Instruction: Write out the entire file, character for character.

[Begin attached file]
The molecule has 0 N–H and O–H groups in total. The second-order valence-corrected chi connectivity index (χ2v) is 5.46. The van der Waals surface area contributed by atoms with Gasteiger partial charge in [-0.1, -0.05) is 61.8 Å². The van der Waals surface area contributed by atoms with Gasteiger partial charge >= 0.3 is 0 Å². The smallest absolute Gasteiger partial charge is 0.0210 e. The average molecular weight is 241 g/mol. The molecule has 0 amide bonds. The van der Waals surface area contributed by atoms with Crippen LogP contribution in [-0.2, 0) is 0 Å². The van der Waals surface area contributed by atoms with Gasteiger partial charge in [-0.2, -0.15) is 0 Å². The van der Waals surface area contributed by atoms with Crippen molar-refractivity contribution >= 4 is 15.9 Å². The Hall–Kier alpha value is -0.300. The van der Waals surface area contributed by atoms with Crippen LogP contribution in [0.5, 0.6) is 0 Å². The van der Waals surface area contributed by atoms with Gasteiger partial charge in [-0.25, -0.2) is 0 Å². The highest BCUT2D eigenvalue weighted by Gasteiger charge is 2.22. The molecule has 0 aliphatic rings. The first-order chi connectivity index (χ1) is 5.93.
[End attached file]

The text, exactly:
The molecule has 0 N–H and O–H groups in total. The second-order valence-corrected chi connectivity index (χ2v) is 5.46. The van der Waals surface area contributed by atoms with Gasteiger partial charge in [-0.1, -0.05) is 61.8 Å². The van der Waals surface area contributed by atoms with Gasteiger partial charge >= 0.3 is 0 Å². The smallest absolute Gasteiger partial charge is 0.0210 e. The average molecular weight is 241 g/mol. The molecule has 0 amide bonds. The van der Waals surface area contributed by atoms with Crippen LogP contribution in [-0.2, 0) is 0 Å². The van der Waals surface area contributed by atoms with Gasteiger partial charge in [-0.2, -0.15) is 0 Å². The van der Waals surface area contributed by atoms with Crippen molar-refractivity contribution >= 4 is 15.9 Å². The Hall–Kier alpha value is -0.300. The van der Waals surface area contributed by atoms with Crippen LogP contribution in [0.5, 0.6) is 0 Å². The van der Waals surface area contributed by atoms with Gasteiger partial charge in [-0.25, -0.2) is 0 Å². The highest BCUT2D eigenvalue weighted by Gasteiger charge is 2.22. The molecule has 0 aliphatic rings. The first-order chi connectivity index (χ1) is 5.93.